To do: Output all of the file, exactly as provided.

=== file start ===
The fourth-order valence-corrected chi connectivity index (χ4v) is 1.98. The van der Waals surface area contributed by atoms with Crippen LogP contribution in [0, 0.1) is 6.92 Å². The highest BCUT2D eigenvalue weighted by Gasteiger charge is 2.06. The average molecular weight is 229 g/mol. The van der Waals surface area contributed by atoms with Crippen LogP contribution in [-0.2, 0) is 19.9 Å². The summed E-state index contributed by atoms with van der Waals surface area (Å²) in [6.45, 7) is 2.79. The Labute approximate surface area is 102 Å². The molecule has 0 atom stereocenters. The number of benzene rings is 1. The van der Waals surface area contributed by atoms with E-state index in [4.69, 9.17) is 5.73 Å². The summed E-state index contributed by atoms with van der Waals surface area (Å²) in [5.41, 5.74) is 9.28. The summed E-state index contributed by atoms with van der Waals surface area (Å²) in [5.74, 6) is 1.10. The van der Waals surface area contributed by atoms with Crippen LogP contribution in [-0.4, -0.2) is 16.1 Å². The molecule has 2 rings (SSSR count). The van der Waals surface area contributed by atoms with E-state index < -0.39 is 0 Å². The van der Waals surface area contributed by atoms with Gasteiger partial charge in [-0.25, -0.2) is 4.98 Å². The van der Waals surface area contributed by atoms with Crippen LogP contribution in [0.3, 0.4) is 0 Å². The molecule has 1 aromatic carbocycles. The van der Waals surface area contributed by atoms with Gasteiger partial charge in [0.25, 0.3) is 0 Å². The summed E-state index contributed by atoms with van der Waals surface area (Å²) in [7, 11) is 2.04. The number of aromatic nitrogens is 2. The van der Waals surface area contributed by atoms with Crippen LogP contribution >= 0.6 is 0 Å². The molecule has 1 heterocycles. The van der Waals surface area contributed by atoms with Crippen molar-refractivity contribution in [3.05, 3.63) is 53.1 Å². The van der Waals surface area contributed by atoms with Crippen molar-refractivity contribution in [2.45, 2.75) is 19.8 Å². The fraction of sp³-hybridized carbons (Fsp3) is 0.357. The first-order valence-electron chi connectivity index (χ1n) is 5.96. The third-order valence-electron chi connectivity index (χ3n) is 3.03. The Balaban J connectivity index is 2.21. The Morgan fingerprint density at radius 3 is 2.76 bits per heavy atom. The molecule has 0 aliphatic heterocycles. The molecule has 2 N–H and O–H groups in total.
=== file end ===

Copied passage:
The fourth-order valence-corrected chi connectivity index (χ4v) is 1.98. The van der Waals surface area contributed by atoms with Crippen LogP contribution in [0, 0.1) is 6.92 Å². The highest BCUT2D eigenvalue weighted by Gasteiger charge is 2.06. The average molecular weight is 229 g/mol. The van der Waals surface area contributed by atoms with Crippen LogP contribution in [-0.2, 0) is 19.9 Å². The summed E-state index contributed by atoms with van der Waals surface area (Å²) in [6.45, 7) is 2.79. The Labute approximate surface area is 102 Å². The molecule has 0 atom stereocenters. The number of benzene rings is 1. The van der Waals surface area contributed by atoms with E-state index in [4.69, 9.17) is 5.73 Å². The summed E-state index contributed by atoms with van der Waals surface area (Å²) in [5.41, 5.74) is 9.28. The summed E-state index contributed by atoms with van der Waals surface area (Å²) in [5.74, 6) is 1.10. The van der Waals surface area contributed by atoms with Crippen LogP contribution in [-0.4, -0.2) is 16.1 Å². The molecule has 2 rings (SSSR count). The van der Waals surface area contributed by atoms with E-state index < -0.39 is 0 Å². The van der Waals surface area contributed by atoms with Gasteiger partial charge in [-0.25, -0.2) is 4.98 Å². The van der Waals surface area contributed by atoms with Crippen LogP contribution in [0.3, 0.4) is 0 Å². The molecule has 1 aromatic carbocycles. The van der Waals surface area contributed by atoms with Gasteiger partial charge in [0.25, 0.3) is 0 Å². The summed E-state index contributed by atoms with van der Waals surface area (Å²) in [7, 11) is 2.04. The number of aromatic nitrogens is 2. The van der Waals surface area contributed by atoms with Crippen LogP contribution >= 0.6 is 0 Å². The molecule has 1 heterocycles. The van der Waals surface area contributed by atoms with Crippen molar-refractivity contribution in [3.05, 3.63) is 53.1 Å². The van der Waals surface area contributed by atoms with Crippen molar-refractivity contribution in [2.45, 2.75) is 19.8 Å². The fraction of sp³-hybridized carbons (Fsp3) is 0.357. The first-order valence-electron chi connectivity index (χ1n) is 5.96. The third-order valence-electron chi connectivity index (χ3n) is 3.03. The Balaban J connectivity index is 2.21. The Morgan fingerprint density at radius 3 is 2.76 bits per heavy atom. The molecule has 0 aliphatic heterocycles. The molecule has 2 N–H and O–H groups in total.